For her part, Mayer provided a provisional vision of what Yahoo is or should be to the New York Times: “My focus at Google has been to deliver great end-user experiences, to delight and inspire our end users. That is what I plan to do at Yahoo, give the end user something valuable and delightful that makes them want to come to Yahoo every day.”

But that “something” is far too diffuse, and surely she knows that. As a former product chief at Google, Mayer may face a challenge doing the vision thing. She needs an elevator pitch, yes, but more than that: She must make a clear, bold statement of why we should continue to type Y-a-h-o-o into our browsers, or install Yahoo apps on our smartphones.

Move Over, PayPal Mafia. Meet The Google Mafia

From my Forbes.com blog The New Persuaders:

PayPal, the online payments company that eBay bought in 2002, is legendary in Silicon Valley for spawning an incredibly talented group of founders, investors, and executives at startups that read like a Who’s Who of Web success stories. The so-called PayPal Mafia includes Tesla and SpaceX founder Elon Musk, LinkedIn cofounder, angel investor and Greylock VC partner Reid Hoffman, hedge fund and early-stage investor Peter Thiel, Yelp cofounder and CEO Jeremy Stoppelman, YouTube cofounders Chad Hurley and Steve Chen, and many more.

Now, it looks like a new corporate organization is moving in: the Google Mafia. With the surprise appointment today of longtime Google executive Marissa Mayer as CEO of Yahoo, it now appears that the Google Mafia could prove almost as powerful, though in a different way: It’s more of an executive mafia than a startup mafia. But these former Googlers are now in high-profile positions around the Valley and the larger tech industry, in very influential companies. …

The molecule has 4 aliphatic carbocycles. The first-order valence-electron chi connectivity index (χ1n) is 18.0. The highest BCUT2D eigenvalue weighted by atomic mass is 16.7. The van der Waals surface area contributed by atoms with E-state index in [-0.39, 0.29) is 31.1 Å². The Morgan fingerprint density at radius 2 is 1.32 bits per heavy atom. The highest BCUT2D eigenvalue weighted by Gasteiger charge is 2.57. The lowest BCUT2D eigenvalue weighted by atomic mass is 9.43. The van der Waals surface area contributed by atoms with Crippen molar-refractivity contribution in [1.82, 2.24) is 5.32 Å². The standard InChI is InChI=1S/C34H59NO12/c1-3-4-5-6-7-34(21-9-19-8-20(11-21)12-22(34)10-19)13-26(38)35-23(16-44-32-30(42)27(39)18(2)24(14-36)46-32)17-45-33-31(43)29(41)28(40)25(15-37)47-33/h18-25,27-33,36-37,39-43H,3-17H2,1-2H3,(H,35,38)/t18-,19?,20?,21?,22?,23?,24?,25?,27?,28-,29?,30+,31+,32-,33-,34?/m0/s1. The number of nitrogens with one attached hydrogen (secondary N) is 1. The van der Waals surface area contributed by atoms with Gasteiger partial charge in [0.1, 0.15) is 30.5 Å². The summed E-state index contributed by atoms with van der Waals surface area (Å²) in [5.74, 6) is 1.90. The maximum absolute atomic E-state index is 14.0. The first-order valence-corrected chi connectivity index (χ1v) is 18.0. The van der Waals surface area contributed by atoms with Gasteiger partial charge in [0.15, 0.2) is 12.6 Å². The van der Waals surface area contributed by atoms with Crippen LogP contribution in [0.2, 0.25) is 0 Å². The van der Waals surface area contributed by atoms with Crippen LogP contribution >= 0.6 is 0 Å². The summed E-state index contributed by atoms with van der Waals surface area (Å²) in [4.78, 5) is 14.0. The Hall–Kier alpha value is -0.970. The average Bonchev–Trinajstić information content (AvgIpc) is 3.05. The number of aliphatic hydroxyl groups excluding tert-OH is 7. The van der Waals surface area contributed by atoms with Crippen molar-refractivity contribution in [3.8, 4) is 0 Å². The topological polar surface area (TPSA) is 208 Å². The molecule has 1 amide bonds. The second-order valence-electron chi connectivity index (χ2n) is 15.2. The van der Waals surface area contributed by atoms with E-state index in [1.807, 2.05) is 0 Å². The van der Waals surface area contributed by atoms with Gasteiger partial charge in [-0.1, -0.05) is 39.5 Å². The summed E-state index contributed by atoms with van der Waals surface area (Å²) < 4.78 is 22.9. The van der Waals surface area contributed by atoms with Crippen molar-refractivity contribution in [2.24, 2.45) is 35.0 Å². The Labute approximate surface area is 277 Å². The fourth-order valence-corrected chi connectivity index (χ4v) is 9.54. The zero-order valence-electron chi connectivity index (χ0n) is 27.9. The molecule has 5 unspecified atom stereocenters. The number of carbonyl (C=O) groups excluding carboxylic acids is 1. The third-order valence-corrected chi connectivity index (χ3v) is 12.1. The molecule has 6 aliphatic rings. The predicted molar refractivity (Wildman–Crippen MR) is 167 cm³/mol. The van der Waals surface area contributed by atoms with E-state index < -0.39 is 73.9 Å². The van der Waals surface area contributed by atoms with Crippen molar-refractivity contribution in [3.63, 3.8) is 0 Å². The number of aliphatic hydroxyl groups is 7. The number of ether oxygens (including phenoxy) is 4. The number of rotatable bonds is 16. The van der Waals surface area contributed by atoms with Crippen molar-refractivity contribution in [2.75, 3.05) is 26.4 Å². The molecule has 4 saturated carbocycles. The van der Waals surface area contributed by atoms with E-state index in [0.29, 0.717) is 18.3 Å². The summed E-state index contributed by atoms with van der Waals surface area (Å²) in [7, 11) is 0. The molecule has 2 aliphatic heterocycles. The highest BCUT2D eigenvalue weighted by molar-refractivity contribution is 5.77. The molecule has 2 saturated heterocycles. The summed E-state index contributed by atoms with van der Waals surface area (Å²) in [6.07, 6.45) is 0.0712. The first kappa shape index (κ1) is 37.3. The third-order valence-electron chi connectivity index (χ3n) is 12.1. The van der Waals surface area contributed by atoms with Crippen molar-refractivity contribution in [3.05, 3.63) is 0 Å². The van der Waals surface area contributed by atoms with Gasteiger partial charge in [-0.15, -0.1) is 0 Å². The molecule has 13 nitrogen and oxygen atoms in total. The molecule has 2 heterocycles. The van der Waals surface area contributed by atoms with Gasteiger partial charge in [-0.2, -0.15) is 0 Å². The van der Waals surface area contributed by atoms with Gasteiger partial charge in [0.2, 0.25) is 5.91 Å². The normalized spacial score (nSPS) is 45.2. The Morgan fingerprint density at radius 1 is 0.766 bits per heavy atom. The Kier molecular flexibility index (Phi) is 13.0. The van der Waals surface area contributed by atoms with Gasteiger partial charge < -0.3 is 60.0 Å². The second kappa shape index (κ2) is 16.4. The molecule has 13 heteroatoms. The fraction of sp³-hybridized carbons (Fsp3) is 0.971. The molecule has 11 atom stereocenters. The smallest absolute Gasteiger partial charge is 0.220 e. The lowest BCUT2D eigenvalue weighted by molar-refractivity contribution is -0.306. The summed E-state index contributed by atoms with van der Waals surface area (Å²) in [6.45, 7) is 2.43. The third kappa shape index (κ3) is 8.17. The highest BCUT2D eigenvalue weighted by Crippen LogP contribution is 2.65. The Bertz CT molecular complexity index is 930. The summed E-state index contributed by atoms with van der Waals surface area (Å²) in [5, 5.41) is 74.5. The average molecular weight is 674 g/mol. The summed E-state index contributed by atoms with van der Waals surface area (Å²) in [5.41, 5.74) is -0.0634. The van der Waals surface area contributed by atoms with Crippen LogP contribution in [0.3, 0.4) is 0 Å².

Read the complete post at The New Persuaders.

What Google Veteran Marissa Mayer Can Do As Yahoo’s New CEO

Marissa Mayer

Marissa Mayer (Photo credit: Wikipedia)

From my Forbes.com blog The New Persuaders:

In a surprise move widely viewed as a coup, struggling Yahoo has just appointed Marissa Mayer, a highly visible longtime executive at Google, to be its new chief executive. The appointment, initially announced through a New York Times story, now has been announced officially.

Mayer, who for years ran Google’s search products after joining as employee No. 20 13 years ago, more recently had moved to head its local business efforts. But last year, Jeff Huber was appointed senior VP of local and commerce, seemingly a management level above Mayer, though Google tried to say the move wasn’t a demotion.

Mayer, 37, wasn’t mentioned as a possible Yahoo CEO successor to Scott Thompson, ousted in May after revelations about a falsified resume. Instead, it was becoming more likely that interim CEO Ross Levinsohn would step up to the permanent post, if any CEO job at Yahoo, which has run through multiple CEOs in recent years, can be said to be permanent. On the other hand, delays in the decision indicated the board wasn’t going with the seemingly easy choice.

In an interview with Andrew Ross Sorkin of the New York Times’ Dealbook column, Mayer said that despite “an amazing time at Google” for the last 13 years, the decision to take the top spot at Yahoo was “relatively easy” because it’s “one of the best brands on the Internet.”

The job will be a big challenge for Mayer, as it would be for anyone, because Yahoo has been losing ground on virtually every measure, with sales flat or down for years. What’s more, there has been a steady exodus of talent as Yahoo changed direction and leadership multiple times in recent years and laid off thousands of workers.

Mayer faces an additional challenge because she has never run a company, let alone a large one that’s essentially fighting for its life vs. runaway competitors such as Google, Facebook, and even Twitter. Even more important, perhaps, though she was apparently moved over to Google’s local efforts to revive them, she hasn’t faced a true turnaround situation before. She could face a skeptical reception from investors, analysts, and especially Yahoo employees, who have seen two other outsider CEOs, Thompson and Carol Bartz, depart without making any headway. …

On paper, a charismatic product chief from the company largely responsible for Yahoo’s decline as an online advertising powerhouse looks like just what the Web pioneer needs. But her success now will depend not on what she has done in the past at the world’s most successful Internet company but what she can do next at the least successful one.

Read the complete post at The New Persuaders.

Report: Apple iPhone 5 Will Be Last Smartphone Hurrah As Market Nears Peak

From my Forbes.com blog The New Persuaders: